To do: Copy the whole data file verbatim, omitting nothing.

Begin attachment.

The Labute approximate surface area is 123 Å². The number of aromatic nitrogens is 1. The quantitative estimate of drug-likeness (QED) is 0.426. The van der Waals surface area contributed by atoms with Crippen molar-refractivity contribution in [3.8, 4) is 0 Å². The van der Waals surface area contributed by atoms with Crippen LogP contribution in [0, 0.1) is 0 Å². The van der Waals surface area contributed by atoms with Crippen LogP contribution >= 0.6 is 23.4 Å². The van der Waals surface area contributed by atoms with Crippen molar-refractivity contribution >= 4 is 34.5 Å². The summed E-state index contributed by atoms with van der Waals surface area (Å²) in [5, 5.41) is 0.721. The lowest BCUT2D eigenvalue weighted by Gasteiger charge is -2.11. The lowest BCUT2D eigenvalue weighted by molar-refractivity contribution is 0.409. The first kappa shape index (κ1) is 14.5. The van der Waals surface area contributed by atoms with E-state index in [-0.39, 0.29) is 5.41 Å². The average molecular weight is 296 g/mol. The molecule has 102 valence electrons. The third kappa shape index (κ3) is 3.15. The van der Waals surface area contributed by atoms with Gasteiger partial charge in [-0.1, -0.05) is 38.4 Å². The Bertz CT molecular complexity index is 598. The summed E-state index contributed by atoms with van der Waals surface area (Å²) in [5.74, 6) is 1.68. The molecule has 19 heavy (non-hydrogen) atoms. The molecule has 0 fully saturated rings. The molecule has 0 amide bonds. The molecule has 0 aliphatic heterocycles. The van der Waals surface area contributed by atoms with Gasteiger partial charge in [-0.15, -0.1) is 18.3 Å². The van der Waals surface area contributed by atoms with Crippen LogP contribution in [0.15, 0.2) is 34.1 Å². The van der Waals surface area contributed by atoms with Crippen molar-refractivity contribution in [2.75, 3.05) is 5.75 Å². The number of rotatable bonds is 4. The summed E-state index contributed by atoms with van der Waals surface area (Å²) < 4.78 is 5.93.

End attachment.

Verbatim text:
The Labute approximate surface area is 123 Å². The number of aromatic nitrogens is 1. The quantitative estimate of drug-likeness (QED) is 0.426. The van der Waals surface area contributed by atoms with Crippen molar-refractivity contribution in [3.8, 4) is 0 Å². The van der Waals surface area contributed by atoms with Crippen LogP contribution in [0, 0.1) is 0 Å². The van der Waals surface area contributed by atoms with Crippen LogP contribution >= 0.6 is 23.4 Å². The van der Waals surface area contributed by atoms with Crippen molar-refractivity contribution >= 4 is 34.5 Å². The summed E-state index contributed by atoms with van der Waals surface area (Å²) in [5, 5.41) is 0.721. The lowest BCUT2D eigenvalue weighted by Gasteiger charge is -2.11. The lowest BCUT2D eigenvalue weighted by molar-refractivity contribution is 0.409. The first kappa shape index (κ1) is 14.5. The van der Waals surface area contributed by atoms with E-state index in [-0.39, 0.29) is 5.41 Å². The average molecular weight is 296 g/mol. The molecule has 102 valence electrons. The third kappa shape index (κ3) is 3.15. The van der Waals surface area contributed by atoms with Gasteiger partial charge in [-0.1, -0.05) is 38.4 Å². The Bertz CT molecular complexity index is 598. The summed E-state index contributed by atoms with van der Waals surface area (Å²) in [5.74, 6) is 1.68. The molecule has 19 heavy (non-hydrogen) atoms. The molecule has 0 fully saturated rings. The molecule has 0 amide bonds. The molecule has 0 aliphatic heterocycles. The van der Waals surface area contributed by atoms with Gasteiger partial charge in [-0.15, -0.1) is 18.3 Å². The van der Waals surface area contributed by atoms with Crippen LogP contribution in [0.15, 0.2) is 34.1 Å². The van der Waals surface area contributed by atoms with Crippen molar-refractivity contribution in [2.75, 3.05) is 5.75 Å². The number of rotatable bonds is 4. The summed E-state index contributed by atoms with van der Waals surface area (Å²) < 4.78 is 5.93.